GS: The official SimsVille Web site states that development of the game has been suspended. Does this mean that it hasn't been completely canceled? Is it possible that the game could be reworked to meet Maxis' standards and be released sometime in the future?
PB: No, SimsVille has been completely canceled. The game's idea is a good one, but it's not something we're currently thinking about reviving. We've got a lot of other projects we're working on, and we're focused on those right now.
GS: Did SimsVille's more mature content, such as adult theaters and armed robberies, have anything to do with the decision to cancel the project?
PB: No, certainly not. The Sims was a teen-rated game, and it had a lot of content that we consider to be cutting edge, so we're not afraid of dealing with mature content. Besides, the adult theaters and such in SimsVille simply represented the same kind of sense of humor that was found in The Sims. Ultimately, we were shooting for a teen rating for SimsVille, and if that content would have prevented us from getting such a rating, we would have simply removed it.
GS: Was EA or Maxis worried at all that SimsVille might compete with The Sims Online? Did that have any effect on the decision to cancel the game?
PB: No. SimsVille had a play experience that was unique from that of The Sims Online, and fans were excited about it. But the last thing we want is for our fans to be excited about one of our products, have them buy it, go home, and be disappointed with it. Honestly, we could have sold hundreds of thousands of copies of [SimsVille], but people wouldn't have had a great play experience with the game. It was a tough decision that we made--knowing that there's a lot of anticipation around a product, but having the will to say "This doesn't meet our standards."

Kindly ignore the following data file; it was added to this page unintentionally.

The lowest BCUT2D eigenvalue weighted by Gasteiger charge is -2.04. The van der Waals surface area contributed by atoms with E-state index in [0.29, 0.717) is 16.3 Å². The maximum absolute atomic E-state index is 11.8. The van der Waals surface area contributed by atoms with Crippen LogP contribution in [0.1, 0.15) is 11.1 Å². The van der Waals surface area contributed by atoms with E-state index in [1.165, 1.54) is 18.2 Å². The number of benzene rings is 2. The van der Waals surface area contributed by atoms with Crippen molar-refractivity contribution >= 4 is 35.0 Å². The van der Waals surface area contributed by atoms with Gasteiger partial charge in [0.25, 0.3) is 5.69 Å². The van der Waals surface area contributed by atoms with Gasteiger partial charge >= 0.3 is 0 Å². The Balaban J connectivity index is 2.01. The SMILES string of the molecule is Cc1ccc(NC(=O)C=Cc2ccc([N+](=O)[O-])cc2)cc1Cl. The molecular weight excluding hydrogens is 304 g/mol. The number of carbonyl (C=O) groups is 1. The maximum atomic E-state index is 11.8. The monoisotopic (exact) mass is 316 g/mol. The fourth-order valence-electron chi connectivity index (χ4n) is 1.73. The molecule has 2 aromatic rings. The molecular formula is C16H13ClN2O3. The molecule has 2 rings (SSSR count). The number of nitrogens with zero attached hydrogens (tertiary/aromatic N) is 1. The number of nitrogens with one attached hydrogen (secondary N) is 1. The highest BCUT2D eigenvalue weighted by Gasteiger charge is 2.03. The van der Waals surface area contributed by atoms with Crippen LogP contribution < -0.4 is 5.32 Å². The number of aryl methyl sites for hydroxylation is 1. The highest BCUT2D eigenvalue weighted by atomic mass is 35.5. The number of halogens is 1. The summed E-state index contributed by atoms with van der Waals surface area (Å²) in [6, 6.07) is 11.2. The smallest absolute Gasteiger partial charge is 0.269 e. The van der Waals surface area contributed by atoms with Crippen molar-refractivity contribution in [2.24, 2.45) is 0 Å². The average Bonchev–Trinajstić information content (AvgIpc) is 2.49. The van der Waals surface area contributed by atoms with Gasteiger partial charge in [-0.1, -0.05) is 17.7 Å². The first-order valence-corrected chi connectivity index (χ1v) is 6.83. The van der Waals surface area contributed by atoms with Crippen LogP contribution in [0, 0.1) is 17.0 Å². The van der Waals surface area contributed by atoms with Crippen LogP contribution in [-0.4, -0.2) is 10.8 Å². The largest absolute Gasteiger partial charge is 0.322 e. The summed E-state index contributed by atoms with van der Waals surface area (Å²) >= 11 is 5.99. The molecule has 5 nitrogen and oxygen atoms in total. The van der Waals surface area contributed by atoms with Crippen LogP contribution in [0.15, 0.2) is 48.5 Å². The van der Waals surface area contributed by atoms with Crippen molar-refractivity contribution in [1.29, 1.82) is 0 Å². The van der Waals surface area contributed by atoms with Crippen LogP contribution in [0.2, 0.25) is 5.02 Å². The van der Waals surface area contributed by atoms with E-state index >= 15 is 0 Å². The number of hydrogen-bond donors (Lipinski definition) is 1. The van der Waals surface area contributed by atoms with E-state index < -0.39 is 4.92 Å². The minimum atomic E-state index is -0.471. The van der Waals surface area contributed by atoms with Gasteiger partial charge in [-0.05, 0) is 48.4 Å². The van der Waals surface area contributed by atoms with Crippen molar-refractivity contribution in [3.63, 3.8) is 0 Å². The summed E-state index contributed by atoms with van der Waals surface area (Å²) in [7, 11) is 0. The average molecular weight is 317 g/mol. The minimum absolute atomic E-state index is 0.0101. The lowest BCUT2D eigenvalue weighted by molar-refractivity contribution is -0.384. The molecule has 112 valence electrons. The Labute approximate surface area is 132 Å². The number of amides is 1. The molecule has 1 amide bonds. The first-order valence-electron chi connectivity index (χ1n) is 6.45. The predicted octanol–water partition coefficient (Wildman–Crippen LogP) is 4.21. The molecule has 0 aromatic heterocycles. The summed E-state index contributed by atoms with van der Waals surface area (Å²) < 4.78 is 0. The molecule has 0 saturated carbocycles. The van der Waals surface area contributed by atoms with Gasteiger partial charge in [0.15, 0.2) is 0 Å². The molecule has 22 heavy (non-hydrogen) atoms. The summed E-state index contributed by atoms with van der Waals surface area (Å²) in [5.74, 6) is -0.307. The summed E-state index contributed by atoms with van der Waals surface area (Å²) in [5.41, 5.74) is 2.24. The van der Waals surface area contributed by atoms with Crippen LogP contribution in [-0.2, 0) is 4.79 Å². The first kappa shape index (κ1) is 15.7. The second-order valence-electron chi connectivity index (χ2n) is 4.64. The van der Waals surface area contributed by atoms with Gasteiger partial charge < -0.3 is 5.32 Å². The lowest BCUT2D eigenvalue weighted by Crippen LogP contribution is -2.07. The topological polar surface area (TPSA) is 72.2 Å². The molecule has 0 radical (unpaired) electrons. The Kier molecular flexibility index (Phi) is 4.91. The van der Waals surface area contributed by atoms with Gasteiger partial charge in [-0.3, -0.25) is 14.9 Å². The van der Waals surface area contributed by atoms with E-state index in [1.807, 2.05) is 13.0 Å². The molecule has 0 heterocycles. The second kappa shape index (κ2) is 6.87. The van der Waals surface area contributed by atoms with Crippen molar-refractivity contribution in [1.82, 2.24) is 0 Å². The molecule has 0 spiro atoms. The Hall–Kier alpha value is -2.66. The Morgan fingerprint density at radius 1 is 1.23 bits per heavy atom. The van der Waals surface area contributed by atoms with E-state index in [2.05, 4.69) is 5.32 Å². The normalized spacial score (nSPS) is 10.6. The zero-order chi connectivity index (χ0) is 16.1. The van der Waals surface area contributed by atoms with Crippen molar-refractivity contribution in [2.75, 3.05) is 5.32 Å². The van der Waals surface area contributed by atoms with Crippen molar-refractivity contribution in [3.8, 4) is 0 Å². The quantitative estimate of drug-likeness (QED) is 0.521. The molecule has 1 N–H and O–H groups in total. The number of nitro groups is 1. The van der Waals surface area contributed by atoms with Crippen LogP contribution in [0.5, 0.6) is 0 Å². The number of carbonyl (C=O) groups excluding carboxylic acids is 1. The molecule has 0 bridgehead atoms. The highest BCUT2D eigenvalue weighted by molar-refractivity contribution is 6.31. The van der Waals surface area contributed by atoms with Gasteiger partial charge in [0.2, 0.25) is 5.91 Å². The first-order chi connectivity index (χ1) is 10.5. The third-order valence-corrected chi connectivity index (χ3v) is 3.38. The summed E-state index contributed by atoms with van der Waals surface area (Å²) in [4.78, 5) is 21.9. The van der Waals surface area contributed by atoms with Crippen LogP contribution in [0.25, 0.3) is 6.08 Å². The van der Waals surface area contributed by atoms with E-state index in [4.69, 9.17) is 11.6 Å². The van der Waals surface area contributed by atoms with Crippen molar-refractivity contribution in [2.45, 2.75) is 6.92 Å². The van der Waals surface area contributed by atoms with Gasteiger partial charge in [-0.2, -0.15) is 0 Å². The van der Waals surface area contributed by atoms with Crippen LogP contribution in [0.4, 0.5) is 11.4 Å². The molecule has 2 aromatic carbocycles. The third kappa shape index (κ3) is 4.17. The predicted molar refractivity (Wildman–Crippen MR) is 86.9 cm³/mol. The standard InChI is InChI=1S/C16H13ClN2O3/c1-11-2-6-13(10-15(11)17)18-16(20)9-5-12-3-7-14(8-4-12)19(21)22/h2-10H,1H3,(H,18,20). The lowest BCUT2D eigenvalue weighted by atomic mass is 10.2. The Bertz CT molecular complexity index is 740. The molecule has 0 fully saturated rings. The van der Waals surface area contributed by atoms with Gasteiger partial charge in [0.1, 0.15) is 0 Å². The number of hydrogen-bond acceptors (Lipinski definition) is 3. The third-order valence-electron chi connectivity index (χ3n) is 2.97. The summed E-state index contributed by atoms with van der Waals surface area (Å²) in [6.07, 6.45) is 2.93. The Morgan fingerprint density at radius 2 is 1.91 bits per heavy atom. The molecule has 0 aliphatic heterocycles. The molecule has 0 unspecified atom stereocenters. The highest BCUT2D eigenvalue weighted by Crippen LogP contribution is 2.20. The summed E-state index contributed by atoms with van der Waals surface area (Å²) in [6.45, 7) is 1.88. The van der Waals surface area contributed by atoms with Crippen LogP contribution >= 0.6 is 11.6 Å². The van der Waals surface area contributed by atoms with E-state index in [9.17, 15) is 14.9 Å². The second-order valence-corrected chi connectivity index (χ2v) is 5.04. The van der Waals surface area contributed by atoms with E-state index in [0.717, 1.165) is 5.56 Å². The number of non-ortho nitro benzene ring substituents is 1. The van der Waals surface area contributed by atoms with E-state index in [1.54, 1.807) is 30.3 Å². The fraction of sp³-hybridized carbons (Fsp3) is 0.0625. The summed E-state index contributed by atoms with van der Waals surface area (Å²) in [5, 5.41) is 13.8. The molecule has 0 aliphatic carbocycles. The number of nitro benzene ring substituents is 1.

GS: How close was SimsVille to completion when it was canceled?
PB: We were hoping to have the game done by March 2002, so I'd say we were about 60 percent complete.
GS: Will Maxis use some of the content and technology from SimsVille in its other upcoming games? Can you share any specific things from SimsVille that we'll see in new games? Will SimsVille's 3D engine be used in any new games?
PB: A 3D environment for some future Sims game is certainly something we want to do, but it won't be incorporated into anything that we've publicly announced, including The Sims Online.
GS: What projects are the people who were developing SimsVille working on now?
PB: They're all working on a variety of projects, including The Sims Online and several unannounced games.
GS: Is there anything you'd like to express to gamers who are disappointed with the cancelation of the game?
PB: I'd just like to reiterate that most of what the fans were looking for in SimsVille, we will be delivering in Hot Date. These people will really be satisfied with the town-building experience and other aspects of that expansion pack.
GS: How are Maxis' other projects coming along? When can we expect to see The Sims: Hot Date and The Sims Online in stores?
PB: We're all set for a November release date for The Sims: Hot Date, and The Sims Online is still on schedule for a late 2002 release.
GS: Thanks for your time, Patrick.